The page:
Moralistic gods, supernatural punishment and the expansion of human sociality

Benjamin Grant Purzycki & CERC in Nature

naturemagazineBelief in moralistic, punitive gods that take an interest in human affairs may have facilitated the expansion of human societies, finds a study published in Nature this week. Several theories have been invoked to explain the expansion of human cooperation and societal complexity, which has been taking place since the origins of agriculture. In this study, the authors test the hypothesis that belief in a punitive, knowledgeable god sustains the growth of cooperation, trust and fairness towards geographically distant members of the same religion, thereby fostering societal expansion.

Benjamin Grant Purzycki and colleagues interviewed 591 people from eight diverse communities around the world — including Brazil, Mauritius, the Tyva Republic (Siberia) Russia, Tanzania and islands in the South Pacific Ocean— who reported adherence to a wide array of world religions, such as Christianity, Hinduism and Buddhism, as well as diverse local traditions, including animism and ancestor worship. The authors studied the behaviour of participants during economic games and find that the more individuals rated their god as being moralistic, knowledgeable and punishing, the more money they allocated to strangers adhering to the same religion. They also show that belief in rewards from the god could not account for the results, whereas belief in supernatural punishment seemed responsible.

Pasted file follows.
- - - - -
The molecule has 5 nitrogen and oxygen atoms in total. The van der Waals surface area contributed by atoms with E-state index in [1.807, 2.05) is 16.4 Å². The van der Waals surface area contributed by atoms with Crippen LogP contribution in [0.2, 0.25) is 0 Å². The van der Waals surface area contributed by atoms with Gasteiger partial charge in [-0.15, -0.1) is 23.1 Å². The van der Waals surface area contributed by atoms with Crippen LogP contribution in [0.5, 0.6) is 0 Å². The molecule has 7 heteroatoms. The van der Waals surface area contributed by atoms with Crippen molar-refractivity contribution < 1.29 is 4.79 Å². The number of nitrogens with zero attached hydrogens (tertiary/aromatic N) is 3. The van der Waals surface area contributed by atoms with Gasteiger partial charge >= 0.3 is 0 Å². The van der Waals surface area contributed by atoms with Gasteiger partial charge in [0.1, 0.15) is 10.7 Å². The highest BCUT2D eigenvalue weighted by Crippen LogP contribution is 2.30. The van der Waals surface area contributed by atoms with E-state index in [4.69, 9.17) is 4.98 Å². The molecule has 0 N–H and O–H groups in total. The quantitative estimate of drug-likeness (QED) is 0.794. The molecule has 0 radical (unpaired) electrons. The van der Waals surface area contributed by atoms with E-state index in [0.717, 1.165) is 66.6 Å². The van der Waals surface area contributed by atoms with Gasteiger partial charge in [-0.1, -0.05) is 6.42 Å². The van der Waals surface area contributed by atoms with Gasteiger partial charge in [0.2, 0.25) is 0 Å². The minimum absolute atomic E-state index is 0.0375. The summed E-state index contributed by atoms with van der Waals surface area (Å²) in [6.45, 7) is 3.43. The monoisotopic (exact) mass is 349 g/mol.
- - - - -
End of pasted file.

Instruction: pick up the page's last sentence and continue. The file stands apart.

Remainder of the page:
In an accompanying News & Views article, Dominic Johnson comments that this study ‘offers the most explicit evidence yet that belief in supernatural punishment has been instrumental in boosting cooperation in human societies’.

BACKGROUND

The paper, “Moralistic gods, supernatural punishment and the expansion of human sociality,” is published in Nature.

The study included interviews along with two games that involved the distribution of coins to participants or other believers based locally or in distant communities. In these games, participants were supposed to use a die to determine who would get the coins. However, as anonymous players, they could override the die and give coins to whomever they wished. For both games, participants were more likely to play by the rules and dole out more coins to distant believers if they reported that their gods knew about people’s thoughts and behaviour, and punished for wrongdoing.

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